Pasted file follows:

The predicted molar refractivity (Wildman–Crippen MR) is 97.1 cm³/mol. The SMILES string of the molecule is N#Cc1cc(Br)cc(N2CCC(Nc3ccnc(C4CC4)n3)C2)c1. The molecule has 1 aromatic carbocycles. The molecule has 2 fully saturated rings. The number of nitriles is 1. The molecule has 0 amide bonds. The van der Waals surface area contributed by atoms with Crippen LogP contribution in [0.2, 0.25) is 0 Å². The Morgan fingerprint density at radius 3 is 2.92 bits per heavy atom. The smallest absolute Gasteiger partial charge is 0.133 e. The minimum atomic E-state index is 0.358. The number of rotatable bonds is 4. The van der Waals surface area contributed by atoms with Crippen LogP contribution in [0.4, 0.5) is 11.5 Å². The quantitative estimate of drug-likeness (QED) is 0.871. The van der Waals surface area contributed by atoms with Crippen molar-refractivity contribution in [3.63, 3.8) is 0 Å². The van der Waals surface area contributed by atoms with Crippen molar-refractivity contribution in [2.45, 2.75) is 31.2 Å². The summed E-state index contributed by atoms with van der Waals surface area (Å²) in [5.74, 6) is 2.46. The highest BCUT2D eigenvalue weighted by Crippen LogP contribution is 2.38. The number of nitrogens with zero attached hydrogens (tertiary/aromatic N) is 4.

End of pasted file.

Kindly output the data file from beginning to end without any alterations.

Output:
The predicted molar refractivity (Wildman–Crippen MR) is 97.1 cm³/mol. The SMILES string of the molecule is N#Cc1cc(Br)cc(N2CCC(Nc3ccnc(C4CC4)n3)C2)c1. The molecule has 1 aromatic carbocycles. The molecule has 2 fully saturated rings. The number of nitriles is 1. The molecule has 0 amide bonds. The van der Waals surface area contributed by atoms with Crippen LogP contribution in [0.2, 0.25) is 0 Å². The Morgan fingerprint density at radius 3 is 2.92 bits per heavy atom. The smallest absolute Gasteiger partial charge is 0.133 e. The minimum atomic E-state index is 0.358. The number of rotatable bonds is 4. The van der Waals surface area contributed by atoms with Crippen LogP contribution in [0.4, 0.5) is 11.5 Å². The quantitative estimate of drug-likeness (QED) is 0.871. The van der Waals surface area contributed by atoms with Crippen molar-refractivity contribution in [3.63, 3.8) is 0 Å². The van der Waals surface area contributed by atoms with Crippen molar-refractivity contribution in [2.45, 2.75) is 31.2 Å². The summed E-state index contributed by atoms with van der Waals surface area (Å²) in [5.74, 6) is 2.46. The highest BCUT2D eigenvalue weighted by Crippen LogP contribution is 2.38. The number of nitrogens with zero attached hydrogens (tertiary/aromatic N) is 4.